Tough battle against ‘Muguka’ Chewing Culture~ Kivutha kibwana


By Makueni Governor

As we coKibwanated the International Day Against Drug Abuse and Illicit Trafficking, I chose to explore the impact of miraa (khat, muguka variety) and the so-called second generation alcohol on Kenya’s young men.

Muguka is the staple or “designer” drug for rural youth. They are initiated into it as early as age 10.

In Makueni county, over 50 per cent of young people chew muguka. The practice is called kuchonga.


In most of the county’s market centres and other spots in villages, young people congregate in groups in their special ivia(space) to partake of the drug from early afternoon until past midnight.

Muguka is cheaper than miraa. One helping of muguka, called kathangu, costs Sh50. Consumption of muguka is accompanied by what is called material, that is chewing gum — PK, Big G and Gomba.

Gomba is the cheapest at Sh1 per piece. Other materials include ground nuts and cheap alcohol such as Moon Walker at Sh100 per bottle, Dallas Sh100, and Jambo Sh125.

Two or four young people can share one bottle of the second generation drinks.

After chewing muguka, there is extreme craving for a cigarette, which is therefore another material, as well as bhang.


In the rural setting, a young person can be paid Sh300-500 a day for doing manual work.

This means a muguka addict can buy two kathangus at Sh100, a shared alcohol bottle for Sh25-50 and the other material.

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Muguka consumers lack appetite for food unless they eat prior to drug ingestion. They also don’t provide their families with food and other necessities.

A muguka household is usually female-headed. In recent times during parents’ days in primary schools, those in attendance are overwhelmingly young women who lack real life husbands.

One can understand why in Central Kenya women have often demonstrated, demanding the return of their husbands to the family.


In 2015, President Uhuru Kenyatta ordered the Kenya Bureau of Standards to suspend 385 second generation alcohol brands.

Muguka is mostly sourced from Embu county. Probox cars and boda boda taxis transport the drug to the grassroots.

In Makueni, muguka is sold in retail shops while some farmers have begun growing the drug. Several reasons account for the muguka culture taking root.

Some addicts argue they are unemployed, have considerable time on their hands to squander and the muguka high creates a worry-free utopia.


Incidentally, it takes only a week for a user to get hooked. Whereas women have a rich associational life, boys and men have not over time developed such groups.

Young men easily get attracted to muguka clubs. Finally, they have a home away from home.

So in the muguka fraternity the boy-child, while under peer pressure, is seeking accommodation.

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The youth, 10-34 years, form the biggest percentage of Kenya’s population.

Although I have used the example of Makueni to sketch the anatomy of muguka and alcohol abuse, this phenomenon is rampant in Kenya.


Nacada in 2017 reported that over 50 per cent of young people in Mombasa, Kilifi and Kwale counties had switched to the cheaper muguka instead of heroine and cocaine.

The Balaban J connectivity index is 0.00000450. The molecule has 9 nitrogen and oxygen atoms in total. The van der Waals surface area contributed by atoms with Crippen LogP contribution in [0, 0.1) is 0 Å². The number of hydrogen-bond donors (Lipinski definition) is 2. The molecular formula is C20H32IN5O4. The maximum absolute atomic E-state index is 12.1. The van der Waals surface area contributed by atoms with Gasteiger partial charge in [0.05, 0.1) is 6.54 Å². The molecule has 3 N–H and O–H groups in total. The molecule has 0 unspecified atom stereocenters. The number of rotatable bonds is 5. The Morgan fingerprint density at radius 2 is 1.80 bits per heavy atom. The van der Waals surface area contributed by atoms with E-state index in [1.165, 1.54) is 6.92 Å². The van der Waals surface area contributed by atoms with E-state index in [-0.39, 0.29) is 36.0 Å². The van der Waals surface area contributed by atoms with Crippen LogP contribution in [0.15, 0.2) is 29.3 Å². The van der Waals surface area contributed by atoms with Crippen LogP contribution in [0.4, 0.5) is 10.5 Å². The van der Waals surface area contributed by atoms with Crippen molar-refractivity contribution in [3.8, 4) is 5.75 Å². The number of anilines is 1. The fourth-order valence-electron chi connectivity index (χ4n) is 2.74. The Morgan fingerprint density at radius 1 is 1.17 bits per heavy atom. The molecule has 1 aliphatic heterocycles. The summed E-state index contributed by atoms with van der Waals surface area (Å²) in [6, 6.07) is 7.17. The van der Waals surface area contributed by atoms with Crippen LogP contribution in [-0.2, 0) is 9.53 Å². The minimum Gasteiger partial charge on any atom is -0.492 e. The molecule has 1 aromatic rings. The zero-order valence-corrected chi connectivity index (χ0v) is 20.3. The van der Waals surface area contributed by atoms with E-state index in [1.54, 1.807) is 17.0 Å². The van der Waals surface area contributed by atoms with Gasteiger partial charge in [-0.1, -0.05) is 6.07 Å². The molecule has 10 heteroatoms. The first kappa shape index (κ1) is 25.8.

I used to lament that young men don’t participate in county social life.

I have come to learn that young people are — whether in protest or desperation — (mis) organising themselves in muguka clubs or spaces.

Muguka chewing has become a lifestyle. The young people involved do as much work as is necessary for them to support kuchonga.

They exchange many ideas during their chewing. But lofty as the ideas may be, once the effect of the drug wears off, the grandiose ideas evaporate.

However, in a muguka club, there is considerable solidarity. Secrets are not easily leaked.

If one is unfaithful to the support group, they will be denied the drug, alcohol or cigarettes from the fraternity when they lack money.

To belong to an ivia (club), one must be vetted. These young men have a lot of information about what happens in their locality.

Even the police try to bargain for intelligence from the muguka family in exchange for protection and muguka.


The leader of an ivia can control an entire market centre because his loyal members will do his bidding.

I have realised that to rescue the muguka generation, draconian laws may not be the solution.


Just like the young people are seeking for acceptance within their muguka clubs, those who wish to change their situation must first respect them.

We must recognise their inherent dignity. Before they can open the door for us to peek into their world, they must trust us.

In Makueni, we have tried to raise the taxes of muguka suppliers and retail sellers and those who grow the drug.

We are thinking of banning cultivation of muguka. We wish as well to stop the flow of cheap and harmful alcohol into the county.

For a population of one million, there are 2,000 bars and 380 wines and spirit shops.

We propose to reduce these numbers. Bars should not be the predominant businesses in our market centres.

These measures are laudable.


However, a young friend of mine who is an ex-muguka addict advised me that for us to rehabilitate the muguka generation we should consider the following: Show empathy and genuine love to the group.

Resist painting them as outcasts. Engage them respectfully. Focus on the groups and individuals.

Get rehabilitated youth to be at the centre of peer transformation. Establish rehabilitation centres. Prioritise professional counselling.

Create alternative, safe spaces for youth socialisation and economic empowerment.

Kenya and Africa are losing a generation of young people and the sequel generation of their children through drug and alcohol abuse.

A country, or even a continent, which has lost its youth has lost itself.